Hudson, who had a wrist injury last season that likely limited his prospects during the off-season, was reported to have been offered $29 million over four years by the Diamondbacks to remain with the franchise. Many have suspected that Hudson turned down this offer partly because he was focused on securing a deal in either New York or Los Angeles before the free agent market disintegrated.

The Dodgers, meanwhile, have exerted extraordinary patience this off-season when chasing free agents. The Manny Ramirez negotiations in particular have shown how the Dodgers have been willing to wait out positions and players in order to stay true to their business philosophy. That philosophy, it would seem, is to focus on shorter-term deals that are tied to pay-for-performance models and incentives that reward players for delivering results while limiting team exposure to longer-term deals.

Such an approach would have been unthinkable a year ago, when teams were more than willing to shell out large, multi-year contracts with lots of up-front money in order to bring a contender to their team. Anyone remember our old friend Andruw Jones? Today, however, the business has changed. Free agents proliferate the market and those that have held out for 2008 money appear about as smart as homeowners who have refused to lower their home prices in response to a deteriorating market.

So the question remains – is Orlando Hudson the face of the “intelligent” player over the next few years? And are the Dodgers ahead of the game by exercising patience in their negotiations with players?

Let’s start with the question of Hudson. By all accounts, he is an intelligent, articulate man whose performance has been stellar. However, the three-time Gold Glove winner and former all-star earned $6.25 million last year with the D-Backs. In addition, Hudson hit a career high .305 last year with eight home runs and 41 RBIs. Why sign for $3.38 million plus another $4mil+ in incentives?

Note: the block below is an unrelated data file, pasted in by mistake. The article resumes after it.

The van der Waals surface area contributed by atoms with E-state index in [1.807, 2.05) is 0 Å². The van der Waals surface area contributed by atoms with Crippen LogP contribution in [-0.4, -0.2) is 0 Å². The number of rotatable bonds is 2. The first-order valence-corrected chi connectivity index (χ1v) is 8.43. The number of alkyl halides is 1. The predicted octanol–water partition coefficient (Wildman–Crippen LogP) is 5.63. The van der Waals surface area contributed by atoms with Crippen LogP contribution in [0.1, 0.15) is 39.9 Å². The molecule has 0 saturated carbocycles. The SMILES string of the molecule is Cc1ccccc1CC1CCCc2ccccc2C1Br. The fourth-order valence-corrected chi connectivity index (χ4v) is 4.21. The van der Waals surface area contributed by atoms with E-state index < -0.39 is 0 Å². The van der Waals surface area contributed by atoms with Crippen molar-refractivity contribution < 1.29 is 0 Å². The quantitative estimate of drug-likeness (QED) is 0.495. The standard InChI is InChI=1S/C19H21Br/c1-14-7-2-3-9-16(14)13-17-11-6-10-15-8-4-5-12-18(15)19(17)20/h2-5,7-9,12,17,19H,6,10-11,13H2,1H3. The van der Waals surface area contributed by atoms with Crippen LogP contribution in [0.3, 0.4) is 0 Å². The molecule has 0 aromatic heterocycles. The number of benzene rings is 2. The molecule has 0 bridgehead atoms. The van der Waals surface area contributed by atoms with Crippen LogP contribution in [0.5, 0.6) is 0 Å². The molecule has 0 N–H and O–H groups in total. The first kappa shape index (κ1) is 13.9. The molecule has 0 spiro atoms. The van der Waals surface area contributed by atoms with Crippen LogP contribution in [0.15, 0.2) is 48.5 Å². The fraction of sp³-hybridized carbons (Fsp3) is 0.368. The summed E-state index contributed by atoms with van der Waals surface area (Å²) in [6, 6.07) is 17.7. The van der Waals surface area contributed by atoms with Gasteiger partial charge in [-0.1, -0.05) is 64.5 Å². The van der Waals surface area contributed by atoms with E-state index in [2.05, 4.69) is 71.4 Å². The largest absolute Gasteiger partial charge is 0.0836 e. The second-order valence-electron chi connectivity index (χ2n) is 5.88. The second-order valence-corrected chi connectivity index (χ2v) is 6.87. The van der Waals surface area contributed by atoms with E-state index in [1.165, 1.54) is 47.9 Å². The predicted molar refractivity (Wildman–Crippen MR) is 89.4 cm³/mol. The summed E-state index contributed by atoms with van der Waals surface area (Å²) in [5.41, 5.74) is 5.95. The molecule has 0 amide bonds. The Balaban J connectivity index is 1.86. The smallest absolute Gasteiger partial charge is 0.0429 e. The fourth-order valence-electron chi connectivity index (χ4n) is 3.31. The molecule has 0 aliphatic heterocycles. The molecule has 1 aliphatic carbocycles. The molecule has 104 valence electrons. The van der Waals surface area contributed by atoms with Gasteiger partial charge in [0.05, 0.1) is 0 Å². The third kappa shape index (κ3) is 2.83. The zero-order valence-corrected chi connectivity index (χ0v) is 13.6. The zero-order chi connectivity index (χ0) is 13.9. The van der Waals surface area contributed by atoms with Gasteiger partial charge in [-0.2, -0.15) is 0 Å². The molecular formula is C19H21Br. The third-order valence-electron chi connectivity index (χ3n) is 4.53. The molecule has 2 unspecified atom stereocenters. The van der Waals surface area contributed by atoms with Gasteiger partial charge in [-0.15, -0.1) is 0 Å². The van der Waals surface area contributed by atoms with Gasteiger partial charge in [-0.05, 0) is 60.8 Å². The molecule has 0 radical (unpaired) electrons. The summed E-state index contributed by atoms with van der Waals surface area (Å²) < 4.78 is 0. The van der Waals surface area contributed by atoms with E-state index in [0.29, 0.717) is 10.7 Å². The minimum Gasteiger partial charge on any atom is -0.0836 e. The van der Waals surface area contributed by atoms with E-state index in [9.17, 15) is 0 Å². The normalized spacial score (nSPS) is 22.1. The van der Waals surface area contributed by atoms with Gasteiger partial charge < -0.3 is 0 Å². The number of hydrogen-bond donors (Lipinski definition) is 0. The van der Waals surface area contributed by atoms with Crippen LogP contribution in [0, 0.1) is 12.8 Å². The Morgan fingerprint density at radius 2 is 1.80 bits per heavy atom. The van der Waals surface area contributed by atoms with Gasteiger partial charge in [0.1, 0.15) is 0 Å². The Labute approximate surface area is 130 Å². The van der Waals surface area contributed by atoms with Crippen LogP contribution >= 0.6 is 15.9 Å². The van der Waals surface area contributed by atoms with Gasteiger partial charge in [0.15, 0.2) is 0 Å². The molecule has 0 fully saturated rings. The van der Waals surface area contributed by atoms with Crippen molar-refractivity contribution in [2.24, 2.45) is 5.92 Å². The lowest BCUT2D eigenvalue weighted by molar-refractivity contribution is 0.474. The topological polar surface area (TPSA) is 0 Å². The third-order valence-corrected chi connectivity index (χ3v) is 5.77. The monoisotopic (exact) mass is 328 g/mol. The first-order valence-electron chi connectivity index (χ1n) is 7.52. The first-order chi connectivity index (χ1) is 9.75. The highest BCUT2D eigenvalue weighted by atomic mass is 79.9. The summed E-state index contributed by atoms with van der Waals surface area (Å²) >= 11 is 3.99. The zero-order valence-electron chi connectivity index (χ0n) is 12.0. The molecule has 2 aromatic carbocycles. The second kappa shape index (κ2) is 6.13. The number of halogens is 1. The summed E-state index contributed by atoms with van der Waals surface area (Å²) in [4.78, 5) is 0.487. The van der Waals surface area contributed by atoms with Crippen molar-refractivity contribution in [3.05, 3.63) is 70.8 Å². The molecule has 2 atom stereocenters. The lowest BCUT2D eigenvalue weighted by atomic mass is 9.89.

1. Geographic Sensitivity – Hudson was focused on NY and LA. Washington indicated interest, but wasn’t really a factor
2. The market changed, and Hudson knew it- the wrist was a warning sign for teams (go see how many times he had to work out for the teams courting him) and there were too many folks willing to play chicken and see what else they could land for a similar short-term deal. There weren’t many infielders of Hudson’s caliber available, but it was a buyers market.
3. Hudson’s view on money had changed- During the off-season, Hudson went to South Africa on his honeymoon and saw first-hand the impact that poverty was having on people with far less than he had.

In the end, Orlando Hudson got paid to play, and was incentivized to maximize the return to the team. In addition, he can be focused on courting potential suitors for when his contract expires and hope that the macroeconomic situation changes in the meantime. Seems like an intelligent choice when the alternative is waiting out Spring Training on a wing and a prayer.

So one to Question Two: Are the Dodgers ahead of the game in their patience and approach to player negotiations? I say yes. Consider this:
1. The Payroll is down $30mil (give or take) – the Dodgers can expect to expend $90 million or so right now for a team that is (pitching aside) eerily similar in talent to last year.
2. In most cases, the Dodgers have landed the key players they wanted to short-term deals that minimize risk and kept them from overpaying for talent and taking on risk over the long-term (a la Andruw Jones).